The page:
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Friday, January 21, 2005

Smokey Briggs

Sage Views

By Smokey Briggs

I want a
magic bed

What is your mental outlook when you first open your eyes in the morning?

I know mine is not always what it should be. The older I get, the worse mine is.

At 39 I rarely wake up smiling, thinking how perfect the world is, and how wonderful it is simply to exist here and now.

I should. Probably we all should. But the aches of life past 35, the stress of modern living, late nights, and everything else seems to conspire to make sure that dawn is not the highpoint of my day.

Now, nights at our house have become one never-ending and tortuous game of musical beds.

It starts just after mid-night - usually the exact moment when some movie star looking gal looks across the room in my dreams and shoots me a sultry look. (Of course it is She-who-must-be-obeyed because I do not even dream of other women).

Just as I cock an eyebrow and strike my best ruggedly handsome pose, I get poked in the eye.

I squeeze my eyes shut. A smart man would just sit up. I squeeze my eyes shut and wait - feeling like Charlie Brown when Lucy offers to hold the football.


I open one very sore eye.

“Daddy, are you awake?”

It is the sound of my youngest daughter’s voice. Carson Mae is four.

“Yes,” I say through the tears.

Then she climbs over me, knifes into the covers like an Olympic diver and makes herself at home. Why we have to go through the eye-poking ritual is beyond me.

I usually get up and look for a drink of water and some eye drops.

When I get back, the bed is occupied to capacity between SWMBO and Carson Mae who is now sideways and doing her best impersonation of the letter “X.”

So, the game begins.

I head for Carson Mae’s twin bed - the princess bed with the princess sheets and the princess pillow.

At least I was smart enough not to skimp on the mattress.

In my next dream I am Ulysses and must wrestle a huge octopus armed with many clubs.

The beast contorts my body into painful shapes and pounds me constantly with the clubs.

I awake in agony.

The beast is peacefully sleeping beside me, her feet drumming against my stomach like Bruce Lee in the middle of a fit. It is Ruby Leigh, age seven. I am hanging off the side of the bed like a trapeze artist.

I retreat to Ruby’s bed, fight Cooter the dog for some cover and by 4 am I am finally sleeping blissfully.

Until 5 am.

That is when two kids and two dogs have managed to kick SWMBO out of our bed and she has retreated to Ruby’s bed.

With a surly growl she takes all the covers and rolls up. Teeth chattering I pray for the soothing embrace of death.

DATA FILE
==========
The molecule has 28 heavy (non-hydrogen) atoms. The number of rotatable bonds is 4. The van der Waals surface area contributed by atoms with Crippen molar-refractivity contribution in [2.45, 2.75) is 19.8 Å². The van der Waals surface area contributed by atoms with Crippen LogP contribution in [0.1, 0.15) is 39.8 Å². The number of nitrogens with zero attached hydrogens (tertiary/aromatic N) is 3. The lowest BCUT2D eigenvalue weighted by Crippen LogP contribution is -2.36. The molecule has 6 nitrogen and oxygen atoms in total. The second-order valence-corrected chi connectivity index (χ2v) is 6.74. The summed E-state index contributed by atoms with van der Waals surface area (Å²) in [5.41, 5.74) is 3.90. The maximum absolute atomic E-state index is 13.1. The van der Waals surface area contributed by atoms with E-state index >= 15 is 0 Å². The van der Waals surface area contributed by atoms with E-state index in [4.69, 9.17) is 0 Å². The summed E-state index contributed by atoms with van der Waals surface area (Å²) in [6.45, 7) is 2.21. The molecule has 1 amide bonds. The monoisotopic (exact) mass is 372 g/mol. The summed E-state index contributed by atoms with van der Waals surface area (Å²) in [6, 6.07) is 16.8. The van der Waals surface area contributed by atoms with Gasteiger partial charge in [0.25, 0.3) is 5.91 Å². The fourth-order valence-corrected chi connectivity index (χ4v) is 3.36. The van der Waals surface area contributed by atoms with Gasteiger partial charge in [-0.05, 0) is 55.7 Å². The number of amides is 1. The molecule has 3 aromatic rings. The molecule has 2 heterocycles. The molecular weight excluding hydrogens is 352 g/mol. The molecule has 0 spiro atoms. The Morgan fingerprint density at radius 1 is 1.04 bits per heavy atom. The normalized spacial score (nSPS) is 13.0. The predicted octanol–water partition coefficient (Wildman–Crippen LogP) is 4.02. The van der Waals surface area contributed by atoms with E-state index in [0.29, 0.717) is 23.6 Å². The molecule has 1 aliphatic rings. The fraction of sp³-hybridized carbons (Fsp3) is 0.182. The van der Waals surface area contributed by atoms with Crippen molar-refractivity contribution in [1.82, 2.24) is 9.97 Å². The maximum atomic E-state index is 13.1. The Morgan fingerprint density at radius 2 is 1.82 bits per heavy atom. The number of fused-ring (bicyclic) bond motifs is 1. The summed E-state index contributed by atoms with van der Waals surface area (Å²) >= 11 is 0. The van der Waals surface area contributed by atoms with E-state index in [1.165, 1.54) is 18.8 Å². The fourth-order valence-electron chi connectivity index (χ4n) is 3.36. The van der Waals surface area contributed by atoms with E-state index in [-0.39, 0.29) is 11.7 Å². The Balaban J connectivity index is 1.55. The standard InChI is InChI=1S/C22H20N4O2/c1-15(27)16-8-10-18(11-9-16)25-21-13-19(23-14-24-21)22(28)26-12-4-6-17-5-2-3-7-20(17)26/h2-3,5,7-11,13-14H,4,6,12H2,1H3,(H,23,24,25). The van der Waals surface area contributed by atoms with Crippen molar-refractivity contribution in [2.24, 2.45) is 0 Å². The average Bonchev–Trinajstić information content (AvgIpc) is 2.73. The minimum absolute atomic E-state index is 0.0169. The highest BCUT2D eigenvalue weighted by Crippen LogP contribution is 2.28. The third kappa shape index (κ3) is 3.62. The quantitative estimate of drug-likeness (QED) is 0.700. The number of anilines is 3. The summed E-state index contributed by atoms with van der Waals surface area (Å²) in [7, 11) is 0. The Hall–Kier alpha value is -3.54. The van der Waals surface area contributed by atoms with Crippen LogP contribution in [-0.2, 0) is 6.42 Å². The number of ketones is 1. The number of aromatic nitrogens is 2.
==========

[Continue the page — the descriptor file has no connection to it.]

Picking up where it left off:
A few Saturdays ago the first rays of sunshine were drifting across us when SWMBO and I awoke and enjoyed a few waking moments of peace before Thing One and Thing Two and Cooter and Penny jumped out of our bed, perfectly rested and ready for 20 hours of non-stop action.

By this point, Carson Mae had somehow actually migrated to her own bed. Mom and I were in Ruby’s bed. Ruby and the dogs were in our bed.

You can see Carson’s bed from Ruby’s. We watched the sun flicker onto Carson’s face.

In the perfect peace that must be the age of four, she stretched and then sat bolt up right as though pinched, separated the blinds on the window by her bed and smiled the smile to beat all smiles.

“The sun’s up. My magic bed worked,” she said gleefully and then jumped out of her bed to go torture her older sister. With the perfect radar of a little sister she knew instantly to go to our room to find her sister.

I have no idea how she decided her bed was magic and that it was her magic bed that determined if the sun was going to rise the next day.

I started to ask her about it and then thought better of it.

If a four-year-old girl wants to think her magic bed helps the sun rise in the morning, why mess it up?

There was a pure beauty in that moment. There was an unquestioning acceptance - a bliss that I guess most of us lose with each chunk of knowledge the world beats into us. I do know that just once, I want to wake up like that - perfectly rested, perfectly serene, and absolutely joyus that the sun is up and my magic bed worked.

We lay there for a bit and chuckled. It was one of those perfect moments that occasionally visit a marriage.

It was cold outside, but the sun was shining the promise of a warm afternoon. The house was snug and warm. Whatever else we had accomplished in our lives, we had obviously managed to provide well enough for our offspring that dawn was a fine moment.

Even though I had just awoke, I felt like the king of the world. Maybe a little of the magic had rubbed off on me.

Then the sounds of a four-year-old, a seven-year-old and two dogs wrestling, screaming and barking broke the spell.

I guess even magic beds have limits.

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